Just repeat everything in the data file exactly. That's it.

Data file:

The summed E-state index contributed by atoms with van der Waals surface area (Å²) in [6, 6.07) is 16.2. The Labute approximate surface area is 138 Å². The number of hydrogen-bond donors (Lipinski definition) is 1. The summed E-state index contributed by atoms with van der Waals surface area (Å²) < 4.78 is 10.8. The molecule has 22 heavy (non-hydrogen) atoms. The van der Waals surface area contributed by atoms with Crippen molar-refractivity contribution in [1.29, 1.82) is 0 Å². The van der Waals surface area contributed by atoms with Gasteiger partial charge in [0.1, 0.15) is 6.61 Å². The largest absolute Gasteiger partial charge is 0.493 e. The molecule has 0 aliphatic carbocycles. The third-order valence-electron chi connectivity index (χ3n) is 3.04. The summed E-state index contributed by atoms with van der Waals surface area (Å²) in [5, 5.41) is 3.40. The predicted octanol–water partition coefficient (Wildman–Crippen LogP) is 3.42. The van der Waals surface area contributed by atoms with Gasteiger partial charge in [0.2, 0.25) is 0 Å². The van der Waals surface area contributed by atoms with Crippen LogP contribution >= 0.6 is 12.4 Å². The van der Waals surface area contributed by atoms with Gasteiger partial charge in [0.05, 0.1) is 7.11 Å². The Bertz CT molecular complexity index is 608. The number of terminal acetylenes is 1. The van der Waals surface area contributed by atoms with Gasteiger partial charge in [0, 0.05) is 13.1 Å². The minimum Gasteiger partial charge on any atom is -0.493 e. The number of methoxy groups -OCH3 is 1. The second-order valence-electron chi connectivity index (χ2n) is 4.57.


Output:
The summed E-state index contributed by atoms with van der Waals surface area (Å²) in [6, 6.07) is 16.2. The Labute approximate surface area is 138 Å². The number of hydrogen-bond donors (Lipinski definition) is 1. The summed E-state index contributed by atoms with van der Waals surface area (Å²) < 4.78 is 10.8. The molecule has 22 heavy (non-hydrogen) atoms. The van der Waals surface area contributed by atoms with Crippen molar-refractivity contribution in [1.29, 1.82) is 0 Å². The van der Waals surface area contributed by atoms with Gasteiger partial charge in [0.1, 0.15) is 6.61 Å². The largest absolute Gasteiger partial charge is 0.493 e. The molecule has 0 aliphatic carbocycles. The third-order valence-electron chi connectivity index (χ3n) is 3.04. The summed E-state index contributed by atoms with van der Waals surface area (Å²) in [5, 5.41) is 3.40. The predicted octanol–water partition coefficient (Wildman–Crippen LogP) is 3.42. The van der Waals surface area contributed by atoms with Gasteiger partial charge in [0.2, 0.25) is 0 Å². The van der Waals surface area contributed by atoms with Crippen LogP contribution >= 0.6 is 12.4 Å². The van der Waals surface area contributed by atoms with Gasteiger partial charge in [0.05, 0.1) is 7.11 Å². The Bertz CT molecular complexity index is 608. The number of terminal acetylenes is 1. The van der Waals surface area contributed by atoms with Gasteiger partial charge in [0, 0.05) is 13.1 Å². The minimum Gasteiger partial charge on any atom is -0.493 e. The number of methoxy groups -OCH3 is 1. The second-order valence-electron chi connectivity index (χ2n) is 4.57.